Marie Watt draws from history, biography, protofeminism, and Indigenous principles to address what she terms “the interaction of the arc of history with the intimacy of memory.” Watt uses materials that are conceptually attached to narrative: in particular, exploring the stories connected with commonplace woolen blankets, cedar, and iron. Part Seneca, Watt often involves community effort when creating artworks; her project Blanket Stories: Transportation Object, Generous Onesat the Tacoma Art Museum, for example, involved created large-scale installations out of blankets donated by the community.Not only are blankets the medium in many of Watt’s works but she believes “that blankets provide access to social connections, historical traditions, and cross-cultural meanings."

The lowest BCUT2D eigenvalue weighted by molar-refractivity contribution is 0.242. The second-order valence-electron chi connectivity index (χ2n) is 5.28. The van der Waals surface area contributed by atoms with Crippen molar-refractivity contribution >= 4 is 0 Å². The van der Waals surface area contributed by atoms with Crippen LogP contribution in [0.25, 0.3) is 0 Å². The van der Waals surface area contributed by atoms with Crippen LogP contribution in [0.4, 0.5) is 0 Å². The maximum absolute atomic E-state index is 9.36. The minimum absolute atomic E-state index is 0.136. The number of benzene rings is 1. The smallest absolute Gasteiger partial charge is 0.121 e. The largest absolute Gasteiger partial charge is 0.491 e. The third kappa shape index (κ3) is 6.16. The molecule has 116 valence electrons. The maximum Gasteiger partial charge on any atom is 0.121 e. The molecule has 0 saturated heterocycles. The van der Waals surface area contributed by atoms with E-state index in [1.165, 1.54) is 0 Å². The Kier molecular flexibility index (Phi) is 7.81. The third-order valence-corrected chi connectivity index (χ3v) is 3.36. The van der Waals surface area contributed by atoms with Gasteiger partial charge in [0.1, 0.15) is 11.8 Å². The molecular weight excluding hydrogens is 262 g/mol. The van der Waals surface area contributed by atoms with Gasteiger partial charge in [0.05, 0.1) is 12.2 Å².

Watt holds an MFA in Painting and Printmaking from Yale University, attended Willamette University and the Institute of American Indian Arts, and in 2016 was awarded an Honorary Doctorate from Willamette University. Among other residencies, she has attended the Skowhegan School of Painting and Sculpture; and received fellowships from the Joan Mitchell Foundation and the Anonymous Was a Woman Foundation.
Watt’s Placeholder (2017) will be installed at the Storehouse at the English Camp.